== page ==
The target arm sites were assessed for evidence of bruising 21 times over 4 weeks postbruise induction on a set schedule (Figure 1 and online supplemental material). The first bruise assessment (Visit 1) occurred 30 min postbruise induction to allow time for the initial histamine response to subside 13. Bruise age at assessment was measured in hours since induction to accommodate variation in time between visits. The target arm sites were assessed for detection of bruising at each visit using two light sources: a dimmable 5600-Kelvin white light LED panel (SpectroLED Essential 240 Daylight; Genaray, New York, NY) and a multiwavelength alternate light device (Handscope® Xenon HSX-5000; Horiba, Piscataway, NJ). The order of the control and treatment light sources was randomized using an online data collection platform (Qualtrics, Provo, UT). The combinations of wavelengths and filters used during the assessment are presented in Table 1. Bruise detection was defined as the presence of any discoloration under the skin visible under white light or darkened area in contrast to the surrounding skin as viewed using the ALS at the point of trauma. Permanent ink dots were reapplied as necessary, and participants were queried whether their arms had been injured between visits.
Table 1. ALS wavelength and goggle color combination.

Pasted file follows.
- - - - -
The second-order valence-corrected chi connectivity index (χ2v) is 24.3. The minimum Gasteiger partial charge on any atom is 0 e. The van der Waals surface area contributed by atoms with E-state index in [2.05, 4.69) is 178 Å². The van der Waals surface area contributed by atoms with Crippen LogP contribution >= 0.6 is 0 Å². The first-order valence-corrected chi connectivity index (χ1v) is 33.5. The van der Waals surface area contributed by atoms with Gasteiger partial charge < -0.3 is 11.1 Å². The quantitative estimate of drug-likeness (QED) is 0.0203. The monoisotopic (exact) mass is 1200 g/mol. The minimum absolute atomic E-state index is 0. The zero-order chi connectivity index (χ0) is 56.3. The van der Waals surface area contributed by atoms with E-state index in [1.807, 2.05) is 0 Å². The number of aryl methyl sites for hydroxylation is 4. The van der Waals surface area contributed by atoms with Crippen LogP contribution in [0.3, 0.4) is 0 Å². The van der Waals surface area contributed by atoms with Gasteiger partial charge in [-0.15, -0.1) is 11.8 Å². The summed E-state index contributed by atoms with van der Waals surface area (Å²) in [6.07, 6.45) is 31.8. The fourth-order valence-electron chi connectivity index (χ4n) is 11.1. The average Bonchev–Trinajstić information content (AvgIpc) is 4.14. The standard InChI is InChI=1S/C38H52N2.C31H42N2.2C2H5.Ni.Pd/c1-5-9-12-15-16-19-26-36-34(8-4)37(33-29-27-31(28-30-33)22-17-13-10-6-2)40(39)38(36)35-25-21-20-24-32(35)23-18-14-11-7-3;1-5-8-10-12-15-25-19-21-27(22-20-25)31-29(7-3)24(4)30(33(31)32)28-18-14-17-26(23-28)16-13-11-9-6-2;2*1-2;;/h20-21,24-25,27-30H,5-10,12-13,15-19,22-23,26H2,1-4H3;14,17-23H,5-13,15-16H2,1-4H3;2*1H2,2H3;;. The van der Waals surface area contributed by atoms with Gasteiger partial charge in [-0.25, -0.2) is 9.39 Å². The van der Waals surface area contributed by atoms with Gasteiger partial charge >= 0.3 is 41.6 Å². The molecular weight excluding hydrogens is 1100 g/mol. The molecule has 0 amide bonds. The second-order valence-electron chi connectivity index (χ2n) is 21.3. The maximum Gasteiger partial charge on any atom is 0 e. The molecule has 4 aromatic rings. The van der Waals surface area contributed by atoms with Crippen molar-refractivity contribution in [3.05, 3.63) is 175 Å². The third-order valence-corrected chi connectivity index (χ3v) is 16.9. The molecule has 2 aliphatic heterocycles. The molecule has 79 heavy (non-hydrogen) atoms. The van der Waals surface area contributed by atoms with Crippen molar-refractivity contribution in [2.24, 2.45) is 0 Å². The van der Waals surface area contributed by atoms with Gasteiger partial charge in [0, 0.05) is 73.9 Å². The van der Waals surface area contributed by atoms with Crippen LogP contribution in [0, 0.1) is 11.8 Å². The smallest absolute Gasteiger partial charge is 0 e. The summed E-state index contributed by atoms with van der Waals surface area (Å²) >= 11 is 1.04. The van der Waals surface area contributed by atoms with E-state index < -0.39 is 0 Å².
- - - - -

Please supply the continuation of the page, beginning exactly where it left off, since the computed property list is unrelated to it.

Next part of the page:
Fourteen researchers and trained research nurses conducted bruise assessments (6 GMU, 8 TAM). Observers were screened for corrected visual acuity of at least 20/30 (Snellen Chart) and color blindness (Ishihara Test). Inter-rater checks were conducted throughout the study to evaluate and support consistency of detection between observers (white light: Kappa 0.65; ALS: Kappa = 0.76).
Descriptive statistics were used to summarize all study measures. The study data from this crossover randomized controlled trial entailed a complex multilevel structure. We anticipated 72,072 data points (312 bruises [156 upper arms, 156 lower arms] × 21 bruise assessment visits × 11 observations [white light and 10 ALS wavelengths]). Multiple assessments of each bruise were taken over time and at each visit resulting in multilevel and correlated data. Advanced statistical techniques using multilevel models were applied to account for this complex data structure. Marginal models with generalized estimating equations were used to model the dichotomous detection outcome. A three-level model was fit, with assessments nested in wavelength nested in bruise. Each model included a fixed effect for wavelength and any other covariates known based on theory to be associated with bruise detection. Skinfold and arm circumference were included as fixed effects in models for lower arm bruise and arm fat index for the upper arm bruise. A level of significance of 0.05 was used. The SAS Software System 9.4 (SAS Institute, Cary, NC) was used for statistical analyses.
Between June 2017 and March 2019, 157 subjects participated in this study. Only 8 withdrew early prior to study completion, resulting in a 95% retention rate. Their data were retained for analysis. Recruitment was relatively equal between study sites (n = 81 at GMU, and n = 76 at TAM). The sample was mostly young (mean 23.9 years, SD 7.6) female (n = 114, 73%) and nearly equally distributed between all six skin color categories (Table 2). Skin color varied between and within reported race/ethnicity designations. Body composition characteristics are presented in Table 3. Most participants were right-handed (n = 141, 90%).